Hera began shifting focus to her staff—felt discomfort behind her through a hint of human pheromones or movement in the air—when Ackbar called her name. “And your battle group, General? Nythlide is secure?”

“Under control, at least,” she replied. “Two carriers under Major Jaun will stay to support the local militia. Now that the battle group has punched through the blockade, the Deliverance is returning to its primary objective.”

“Back to the hunt?” Ho’ror’te growled, the bass entangled in static.

“Back to the hunt,” Hera agreed. “We’re continuing to work with New Republic Intelligence—” She cast a nod toward Cracken, neither expecting nor receiving acknowledgment. “—to locate the 204th Imperial Fighter Wing. Since that unit’s departure from Cerberon, we’ve confirmed only a handful of sightings but remain confident we’re on the right trail. Nythlide slowed us down. From here on out, though—”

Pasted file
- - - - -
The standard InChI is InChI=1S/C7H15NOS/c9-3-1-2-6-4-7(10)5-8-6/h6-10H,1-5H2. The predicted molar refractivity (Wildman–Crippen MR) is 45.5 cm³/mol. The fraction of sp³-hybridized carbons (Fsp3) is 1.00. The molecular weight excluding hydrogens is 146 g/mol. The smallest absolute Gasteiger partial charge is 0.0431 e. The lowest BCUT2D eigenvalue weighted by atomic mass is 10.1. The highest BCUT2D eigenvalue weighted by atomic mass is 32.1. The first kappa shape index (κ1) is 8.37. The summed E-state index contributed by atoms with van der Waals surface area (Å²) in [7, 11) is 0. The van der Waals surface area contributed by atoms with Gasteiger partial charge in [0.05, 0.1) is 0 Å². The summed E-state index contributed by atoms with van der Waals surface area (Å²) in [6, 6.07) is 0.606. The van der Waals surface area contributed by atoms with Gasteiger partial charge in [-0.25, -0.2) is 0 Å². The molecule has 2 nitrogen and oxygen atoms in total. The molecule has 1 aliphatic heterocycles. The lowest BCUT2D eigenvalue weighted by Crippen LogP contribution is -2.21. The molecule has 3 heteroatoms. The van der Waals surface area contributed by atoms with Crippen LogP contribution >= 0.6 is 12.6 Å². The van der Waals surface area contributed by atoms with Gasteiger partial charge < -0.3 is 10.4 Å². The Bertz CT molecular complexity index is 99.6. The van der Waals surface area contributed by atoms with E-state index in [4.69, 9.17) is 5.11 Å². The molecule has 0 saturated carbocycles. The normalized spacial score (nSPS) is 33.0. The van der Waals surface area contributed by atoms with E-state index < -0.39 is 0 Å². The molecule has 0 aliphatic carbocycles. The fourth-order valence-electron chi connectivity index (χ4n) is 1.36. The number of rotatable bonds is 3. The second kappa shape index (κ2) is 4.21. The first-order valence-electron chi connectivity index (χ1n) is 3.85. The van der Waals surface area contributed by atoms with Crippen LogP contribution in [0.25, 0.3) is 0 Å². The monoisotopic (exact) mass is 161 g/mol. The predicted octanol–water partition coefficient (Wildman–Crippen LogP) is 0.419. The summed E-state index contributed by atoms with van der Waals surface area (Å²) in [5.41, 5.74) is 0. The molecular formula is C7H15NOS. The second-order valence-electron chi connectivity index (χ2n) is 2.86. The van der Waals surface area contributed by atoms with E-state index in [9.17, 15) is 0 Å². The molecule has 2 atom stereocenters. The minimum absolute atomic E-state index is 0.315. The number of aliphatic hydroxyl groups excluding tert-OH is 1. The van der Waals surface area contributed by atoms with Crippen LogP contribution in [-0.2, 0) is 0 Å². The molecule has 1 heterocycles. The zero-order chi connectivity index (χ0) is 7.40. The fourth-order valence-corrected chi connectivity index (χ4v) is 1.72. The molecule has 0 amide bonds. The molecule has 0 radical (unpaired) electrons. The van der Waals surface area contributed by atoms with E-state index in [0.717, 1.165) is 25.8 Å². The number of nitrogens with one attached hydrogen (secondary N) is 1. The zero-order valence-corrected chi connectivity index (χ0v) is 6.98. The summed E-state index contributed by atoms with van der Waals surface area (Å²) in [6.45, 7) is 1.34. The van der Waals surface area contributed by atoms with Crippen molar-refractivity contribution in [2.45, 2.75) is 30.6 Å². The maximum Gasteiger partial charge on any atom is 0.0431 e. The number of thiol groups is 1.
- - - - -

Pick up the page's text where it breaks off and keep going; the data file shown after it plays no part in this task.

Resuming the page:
“Your last report suggested the 204th—Shadow Wing—is working with the loyalists.”

This interruption came in a voice Hera didn’t recognize. A dark-haired man in civilian dress stood six meters to the right of Ackbar, alone on his holographic dais. Codes scrolled beneath his feet indicating his transmission’s point of origin: Chandrila.

The temporary New Republic capital. Chancellor Mothma had been unable to attend the conference, but she was making her presence known.

“We believe they’ve made contact, yes,” Hera said. “That’s based on comm tracing—General Cracken can provide specifics.”

“Then shouldn’t the 204th be in hiding with the other loyalist units? Your pursuit is taking you far from the Western Reaches.”

Hera swallowed her immediate dislike of the man’s tone. It wasn’t an unreasonable query. “We aren’t certain what the 204th is doing in this part of the galaxy. However, I’m confident that whatever the particulars, Shadow Wing represents a real threat. Since the Battle of Endor they’ve been responsible for numerous military setbacks and lost lives, not the least of which were the genocide on Nacronis and the Cerberon uprising. The unit has proven its capacity, time and again, to inflict unexpected harm. We shouldn’t doubt such harm is ongoing.”